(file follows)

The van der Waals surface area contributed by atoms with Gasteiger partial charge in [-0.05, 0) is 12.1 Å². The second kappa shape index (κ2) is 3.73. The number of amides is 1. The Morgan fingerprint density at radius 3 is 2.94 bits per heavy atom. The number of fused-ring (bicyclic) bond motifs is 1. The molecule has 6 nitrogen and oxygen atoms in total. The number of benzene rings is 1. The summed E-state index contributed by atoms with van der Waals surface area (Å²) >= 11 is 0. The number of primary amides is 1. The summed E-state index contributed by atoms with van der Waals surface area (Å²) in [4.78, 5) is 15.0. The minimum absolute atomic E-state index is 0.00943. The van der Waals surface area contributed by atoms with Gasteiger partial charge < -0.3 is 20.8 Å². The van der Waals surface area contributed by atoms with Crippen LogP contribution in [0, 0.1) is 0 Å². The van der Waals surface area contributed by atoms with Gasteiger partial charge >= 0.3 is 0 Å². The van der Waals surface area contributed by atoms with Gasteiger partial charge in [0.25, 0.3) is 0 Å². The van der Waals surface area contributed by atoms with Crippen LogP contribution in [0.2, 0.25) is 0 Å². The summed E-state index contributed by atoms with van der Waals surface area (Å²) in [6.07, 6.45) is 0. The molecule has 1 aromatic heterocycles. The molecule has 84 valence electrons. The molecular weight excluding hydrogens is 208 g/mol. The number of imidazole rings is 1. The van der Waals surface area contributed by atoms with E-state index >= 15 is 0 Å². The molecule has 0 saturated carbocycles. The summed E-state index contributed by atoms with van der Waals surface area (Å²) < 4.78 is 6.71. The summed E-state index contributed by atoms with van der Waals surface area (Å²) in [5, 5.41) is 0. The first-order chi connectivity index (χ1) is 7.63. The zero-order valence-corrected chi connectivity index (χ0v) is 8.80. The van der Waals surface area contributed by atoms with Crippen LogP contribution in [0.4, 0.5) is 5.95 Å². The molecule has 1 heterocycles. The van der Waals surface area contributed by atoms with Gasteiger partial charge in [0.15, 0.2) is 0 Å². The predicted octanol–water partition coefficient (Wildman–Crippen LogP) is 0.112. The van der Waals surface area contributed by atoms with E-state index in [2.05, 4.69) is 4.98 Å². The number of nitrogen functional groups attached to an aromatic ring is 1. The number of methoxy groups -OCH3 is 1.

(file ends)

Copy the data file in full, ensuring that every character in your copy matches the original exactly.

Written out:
The van der Waals surface area contributed by atoms with Gasteiger partial charge in [-0.05, 0) is 12.1 Å². The second kappa shape index (κ2) is 3.73. The number of amides is 1. The Morgan fingerprint density at radius 3 is 2.94 bits per heavy atom. The number of fused-ring (bicyclic) bond motifs is 1. The molecule has 6 nitrogen and oxygen atoms in total. The number of benzene rings is 1. The summed E-state index contributed by atoms with van der Waals surface area (Å²) >= 11 is 0. The number of primary amides is 1. The summed E-state index contributed by atoms with van der Waals surface area (Å²) in [4.78, 5) is 15.0. The minimum absolute atomic E-state index is 0.00943. The van der Waals surface area contributed by atoms with Gasteiger partial charge < -0.3 is 20.8 Å². The van der Waals surface area contributed by atoms with Crippen LogP contribution in [0, 0.1) is 0 Å². The van der Waals surface area contributed by atoms with Gasteiger partial charge >= 0.3 is 0 Å². The van der Waals surface area contributed by atoms with Gasteiger partial charge in [0.25, 0.3) is 0 Å². The van der Waals surface area contributed by atoms with Crippen LogP contribution in [0.2, 0.25) is 0 Å². The summed E-state index contributed by atoms with van der Waals surface area (Å²) in [6.07, 6.45) is 0. The molecule has 1 aromatic heterocycles. The molecule has 84 valence electrons. The molecular weight excluding hydrogens is 208 g/mol. The number of imidazole rings is 1. The van der Waals surface area contributed by atoms with E-state index >= 15 is 0 Å². The molecule has 0 saturated carbocycles. The summed E-state index contributed by atoms with van der Waals surface area (Å²) < 4.78 is 6.71. The summed E-state index contributed by atoms with van der Waals surface area (Å²) in [5, 5.41) is 0. The first-order chi connectivity index (χ1) is 7.63. The zero-order valence-corrected chi connectivity index (χ0v) is 8.80. The van der Waals surface area contributed by atoms with Crippen LogP contribution in [0.4, 0.5) is 5.95 Å². The molecule has 1 heterocycles. The van der Waals surface area contributed by atoms with Gasteiger partial charge in [0.15, 0.2) is 0 Å². The predicted octanol–water partition coefficient (Wildman–Crippen LogP) is 0.112. The van der Waals surface area contributed by atoms with E-state index in [2.05, 4.69) is 4.98 Å². The number of nitrogen functional groups attached to an aromatic ring is 1. The number of methoxy groups -OCH3 is 1.